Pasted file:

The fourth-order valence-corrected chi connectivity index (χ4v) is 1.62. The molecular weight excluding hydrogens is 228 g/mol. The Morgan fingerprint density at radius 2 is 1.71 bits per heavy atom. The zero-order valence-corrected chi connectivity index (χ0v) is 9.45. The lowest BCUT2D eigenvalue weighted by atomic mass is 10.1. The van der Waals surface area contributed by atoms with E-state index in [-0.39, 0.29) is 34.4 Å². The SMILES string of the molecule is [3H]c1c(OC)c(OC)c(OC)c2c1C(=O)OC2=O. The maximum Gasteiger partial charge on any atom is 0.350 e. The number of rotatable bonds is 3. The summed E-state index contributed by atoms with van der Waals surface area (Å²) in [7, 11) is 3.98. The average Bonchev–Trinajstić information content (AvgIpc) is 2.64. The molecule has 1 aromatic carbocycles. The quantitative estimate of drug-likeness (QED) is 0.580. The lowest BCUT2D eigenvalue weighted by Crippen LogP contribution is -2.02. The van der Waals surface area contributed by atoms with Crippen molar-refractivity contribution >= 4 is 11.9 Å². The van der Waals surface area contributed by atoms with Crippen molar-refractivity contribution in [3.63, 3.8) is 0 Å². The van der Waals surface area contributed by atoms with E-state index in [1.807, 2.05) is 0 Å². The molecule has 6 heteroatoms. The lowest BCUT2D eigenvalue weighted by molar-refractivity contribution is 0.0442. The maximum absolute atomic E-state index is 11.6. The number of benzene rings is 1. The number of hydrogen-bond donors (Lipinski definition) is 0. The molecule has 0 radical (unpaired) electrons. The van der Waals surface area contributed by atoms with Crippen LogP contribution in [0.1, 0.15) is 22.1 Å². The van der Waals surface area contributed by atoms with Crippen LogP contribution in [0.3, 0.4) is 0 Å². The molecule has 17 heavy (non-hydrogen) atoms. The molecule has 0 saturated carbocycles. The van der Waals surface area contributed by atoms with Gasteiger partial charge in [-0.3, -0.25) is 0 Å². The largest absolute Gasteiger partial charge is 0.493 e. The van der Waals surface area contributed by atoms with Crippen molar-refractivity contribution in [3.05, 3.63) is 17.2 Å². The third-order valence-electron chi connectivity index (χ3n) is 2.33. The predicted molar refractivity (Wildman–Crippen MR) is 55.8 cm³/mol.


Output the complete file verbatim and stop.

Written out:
The fourth-order valence-corrected chi connectivity index (χ4v) is 1.62. The molecular weight excluding hydrogens is 228 g/mol. The Morgan fingerprint density at radius 2 is 1.71 bits per heavy atom. The zero-order valence-corrected chi connectivity index (χ0v) is 9.45. The lowest BCUT2D eigenvalue weighted by atomic mass is 10.1. The van der Waals surface area contributed by atoms with E-state index in [-0.39, 0.29) is 34.4 Å². The SMILES string of the molecule is [3H]c1c(OC)c(OC)c(OC)c2c1C(=O)OC2=O. The maximum Gasteiger partial charge on any atom is 0.350 e. The number of rotatable bonds is 3. The summed E-state index contributed by atoms with van der Waals surface area (Å²) in [7, 11) is 3.98. The average Bonchev–Trinajstić information content (AvgIpc) is 2.64. The molecule has 1 aromatic carbocycles. The quantitative estimate of drug-likeness (QED) is 0.580. The lowest BCUT2D eigenvalue weighted by Crippen LogP contribution is -2.02. The van der Waals surface area contributed by atoms with Crippen molar-refractivity contribution >= 4 is 11.9 Å². The van der Waals surface area contributed by atoms with Crippen molar-refractivity contribution in [3.63, 3.8) is 0 Å². The van der Waals surface area contributed by atoms with E-state index in [1.807, 2.05) is 0 Å². The molecule has 6 heteroatoms. The lowest BCUT2D eigenvalue weighted by molar-refractivity contribution is 0.0442. The maximum absolute atomic E-state index is 11.6. The number of benzene rings is 1. The number of hydrogen-bond donors (Lipinski definition) is 0. The molecule has 0 radical (unpaired) electrons. The van der Waals surface area contributed by atoms with Crippen LogP contribution in [0.1, 0.15) is 22.1 Å². The van der Waals surface area contributed by atoms with Crippen LogP contribution in [0.3, 0.4) is 0 Å². The molecule has 17 heavy (non-hydrogen) atoms. The molecule has 0 saturated carbocycles. The van der Waals surface area contributed by atoms with Gasteiger partial charge in [-0.3, -0.25) is 0 Å². The largest absolute Gasteiger partial charge is 0.493 e. The van der Waals surface area contributed by atoms with Crippen molar-refractivity contribution in [3.05, 3.63) is 17.2 Å². The third-order valence-electron chi connectivity index (χ3n) is 2.33. The predicted molar refractivity (Wildman–Crippen MR) is 55.8 cm³/mol.